Category Archives: remakes

Man of Steel – My Take

Man of Steel ~ We’ve been on this ride before, a new Superman movie. I remember the thrill and awe of the first two movies with Christopher Reeve, and the disappointment of the following two as well. And then two decades later we got Superman Returns, and while I had huge issues with the ‘super stalker’ and ‘deadbeat dad’ subplots, Brandon Routh wasn’t bad as the man of steel, Kevin Spacey was brilliant as Lex Luthor, and the plane rescue had to have been the single greatest superhero special effects scene filmed up until that point. I enjoyed quite a bit of it. And if I enjoyed it… you know what Hollywood has to do, change it.

I have talked before about how I feel about origin stories, no need to chew on that again. But the fact is they (writer David Goyer and director Zack Snyder) have changed Superman’s origin. If not for the fact that everyone knows Superman’s origin I wouldn’t have a problem with it. It’s the Moses story, the Jesus story, the immigrant story, the perfect origin for a perfect hero, and they had to tamper with it.

In this new version, there is no requisite scene of Jor-El and Lara holding each other as krypton explodes and their son rockets away to safety and his destiny. It reminded me of the latest movie version of Spider-Man where Uncle Ben never says, “With great power comes great responsibility.” Why? If it’s not broke, don’t fix it. Some traditions should stand.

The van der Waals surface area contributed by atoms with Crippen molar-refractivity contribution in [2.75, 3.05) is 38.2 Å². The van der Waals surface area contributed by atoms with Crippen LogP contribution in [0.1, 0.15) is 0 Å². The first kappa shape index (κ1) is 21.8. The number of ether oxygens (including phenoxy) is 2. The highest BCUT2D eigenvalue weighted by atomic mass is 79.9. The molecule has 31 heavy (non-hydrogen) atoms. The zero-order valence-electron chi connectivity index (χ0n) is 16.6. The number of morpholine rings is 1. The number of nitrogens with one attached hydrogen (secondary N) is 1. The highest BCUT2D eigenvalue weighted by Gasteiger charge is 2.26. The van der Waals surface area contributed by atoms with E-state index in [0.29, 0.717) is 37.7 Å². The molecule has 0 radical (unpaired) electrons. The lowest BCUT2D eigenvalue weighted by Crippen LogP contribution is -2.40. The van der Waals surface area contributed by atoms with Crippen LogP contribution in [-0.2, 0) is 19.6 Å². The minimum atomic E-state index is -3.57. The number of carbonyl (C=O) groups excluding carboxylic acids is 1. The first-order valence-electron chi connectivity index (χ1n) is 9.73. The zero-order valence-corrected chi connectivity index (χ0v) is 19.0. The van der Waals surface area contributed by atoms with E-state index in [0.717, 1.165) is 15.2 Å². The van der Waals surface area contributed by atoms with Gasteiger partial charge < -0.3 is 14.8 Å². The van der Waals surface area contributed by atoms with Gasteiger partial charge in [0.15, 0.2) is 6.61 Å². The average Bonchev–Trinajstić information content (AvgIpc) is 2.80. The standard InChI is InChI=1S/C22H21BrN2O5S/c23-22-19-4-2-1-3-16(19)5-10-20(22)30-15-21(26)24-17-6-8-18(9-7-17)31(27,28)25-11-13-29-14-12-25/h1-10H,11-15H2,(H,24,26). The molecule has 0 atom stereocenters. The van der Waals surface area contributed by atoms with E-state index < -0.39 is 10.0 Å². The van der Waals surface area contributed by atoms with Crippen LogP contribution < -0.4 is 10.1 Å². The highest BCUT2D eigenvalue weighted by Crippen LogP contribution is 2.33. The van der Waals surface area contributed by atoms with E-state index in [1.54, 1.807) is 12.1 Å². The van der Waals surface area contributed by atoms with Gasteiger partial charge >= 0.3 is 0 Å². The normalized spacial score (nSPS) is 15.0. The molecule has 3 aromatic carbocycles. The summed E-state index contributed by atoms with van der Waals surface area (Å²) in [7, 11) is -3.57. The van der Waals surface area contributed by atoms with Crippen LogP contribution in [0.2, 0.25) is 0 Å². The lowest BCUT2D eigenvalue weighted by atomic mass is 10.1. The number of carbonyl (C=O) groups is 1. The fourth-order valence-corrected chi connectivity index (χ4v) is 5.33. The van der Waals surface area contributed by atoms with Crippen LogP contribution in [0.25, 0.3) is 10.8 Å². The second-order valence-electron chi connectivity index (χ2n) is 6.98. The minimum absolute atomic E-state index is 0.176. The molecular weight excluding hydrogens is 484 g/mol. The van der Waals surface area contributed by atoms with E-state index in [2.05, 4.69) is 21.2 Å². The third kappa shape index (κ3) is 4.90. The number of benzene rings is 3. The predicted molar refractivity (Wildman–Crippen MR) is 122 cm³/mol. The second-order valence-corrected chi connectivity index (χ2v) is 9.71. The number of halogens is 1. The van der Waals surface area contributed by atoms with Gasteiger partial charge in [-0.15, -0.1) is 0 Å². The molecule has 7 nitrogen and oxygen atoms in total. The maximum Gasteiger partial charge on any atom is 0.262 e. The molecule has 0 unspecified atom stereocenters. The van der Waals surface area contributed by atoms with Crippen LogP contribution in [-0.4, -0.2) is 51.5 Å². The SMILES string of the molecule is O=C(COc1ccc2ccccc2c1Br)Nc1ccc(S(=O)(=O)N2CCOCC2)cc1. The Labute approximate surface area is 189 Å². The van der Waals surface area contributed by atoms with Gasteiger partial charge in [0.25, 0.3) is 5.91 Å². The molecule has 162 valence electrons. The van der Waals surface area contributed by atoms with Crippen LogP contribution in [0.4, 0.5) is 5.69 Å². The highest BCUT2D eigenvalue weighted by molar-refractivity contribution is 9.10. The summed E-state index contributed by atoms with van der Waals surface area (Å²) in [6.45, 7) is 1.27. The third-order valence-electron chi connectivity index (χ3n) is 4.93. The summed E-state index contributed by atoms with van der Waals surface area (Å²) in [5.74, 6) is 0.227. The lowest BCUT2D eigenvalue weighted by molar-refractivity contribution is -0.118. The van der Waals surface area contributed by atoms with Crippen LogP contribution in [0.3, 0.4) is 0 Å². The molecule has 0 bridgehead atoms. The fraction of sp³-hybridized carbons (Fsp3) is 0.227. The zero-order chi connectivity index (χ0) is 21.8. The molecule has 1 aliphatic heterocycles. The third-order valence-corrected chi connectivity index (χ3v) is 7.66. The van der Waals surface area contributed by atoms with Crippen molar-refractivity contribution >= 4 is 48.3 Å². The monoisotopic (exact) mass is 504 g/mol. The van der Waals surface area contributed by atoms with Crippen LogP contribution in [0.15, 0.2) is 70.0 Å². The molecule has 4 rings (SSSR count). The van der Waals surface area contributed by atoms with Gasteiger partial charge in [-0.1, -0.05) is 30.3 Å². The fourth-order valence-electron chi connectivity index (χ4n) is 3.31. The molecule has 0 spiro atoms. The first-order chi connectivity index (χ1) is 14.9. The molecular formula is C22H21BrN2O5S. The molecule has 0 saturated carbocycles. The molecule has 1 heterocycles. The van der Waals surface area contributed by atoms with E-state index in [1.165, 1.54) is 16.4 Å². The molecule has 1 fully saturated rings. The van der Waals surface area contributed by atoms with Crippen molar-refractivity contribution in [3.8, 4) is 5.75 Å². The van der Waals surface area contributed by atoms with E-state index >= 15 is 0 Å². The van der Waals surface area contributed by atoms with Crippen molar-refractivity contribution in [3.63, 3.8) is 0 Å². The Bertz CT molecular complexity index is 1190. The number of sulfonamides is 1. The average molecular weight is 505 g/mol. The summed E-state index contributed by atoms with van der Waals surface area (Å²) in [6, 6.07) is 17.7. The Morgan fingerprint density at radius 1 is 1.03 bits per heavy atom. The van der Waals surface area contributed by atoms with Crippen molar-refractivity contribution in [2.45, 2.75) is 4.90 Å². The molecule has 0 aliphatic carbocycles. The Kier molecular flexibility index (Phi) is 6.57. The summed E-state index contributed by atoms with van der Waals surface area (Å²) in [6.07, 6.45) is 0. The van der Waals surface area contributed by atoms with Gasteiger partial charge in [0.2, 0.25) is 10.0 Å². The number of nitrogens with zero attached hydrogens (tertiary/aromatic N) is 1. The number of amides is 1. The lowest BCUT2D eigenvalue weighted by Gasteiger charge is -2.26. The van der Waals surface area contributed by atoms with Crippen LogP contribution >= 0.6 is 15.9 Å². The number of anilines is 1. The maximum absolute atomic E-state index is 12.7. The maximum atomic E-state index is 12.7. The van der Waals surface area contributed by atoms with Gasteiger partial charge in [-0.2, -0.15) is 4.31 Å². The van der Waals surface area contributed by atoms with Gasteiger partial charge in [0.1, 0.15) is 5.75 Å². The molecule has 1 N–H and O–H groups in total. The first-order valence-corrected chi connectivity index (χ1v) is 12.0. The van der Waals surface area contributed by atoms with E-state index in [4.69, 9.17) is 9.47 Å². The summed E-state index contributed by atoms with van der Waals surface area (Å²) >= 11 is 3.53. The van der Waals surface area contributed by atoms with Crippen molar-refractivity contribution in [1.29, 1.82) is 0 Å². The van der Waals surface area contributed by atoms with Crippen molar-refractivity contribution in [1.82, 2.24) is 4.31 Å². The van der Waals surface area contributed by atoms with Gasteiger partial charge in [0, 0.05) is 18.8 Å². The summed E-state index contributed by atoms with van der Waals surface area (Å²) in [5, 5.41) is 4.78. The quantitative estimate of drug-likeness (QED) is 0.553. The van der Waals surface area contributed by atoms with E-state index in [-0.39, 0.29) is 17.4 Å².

Instead of a tender tragic moment, Man of Steel delivers the Kryptonian Civil War, General Zod murdering Jor-El, and Lara on the stuffy Science Council (although unnamed as such in this flick). At the last minute, almost as an afterthought, they go, oh by the way, Krypton is doomed, and about to go boom. We spend a good twenty minutes or so on Krypton, not a frozen crystalline weirdness that it’s been on film for decades, but almost something resembling the comics Krypton. I loved the wing machine, Kelex, and the jungles and cities. I would have squeeed if we’d gotten the actual Scarlet Jungle or a thought beast.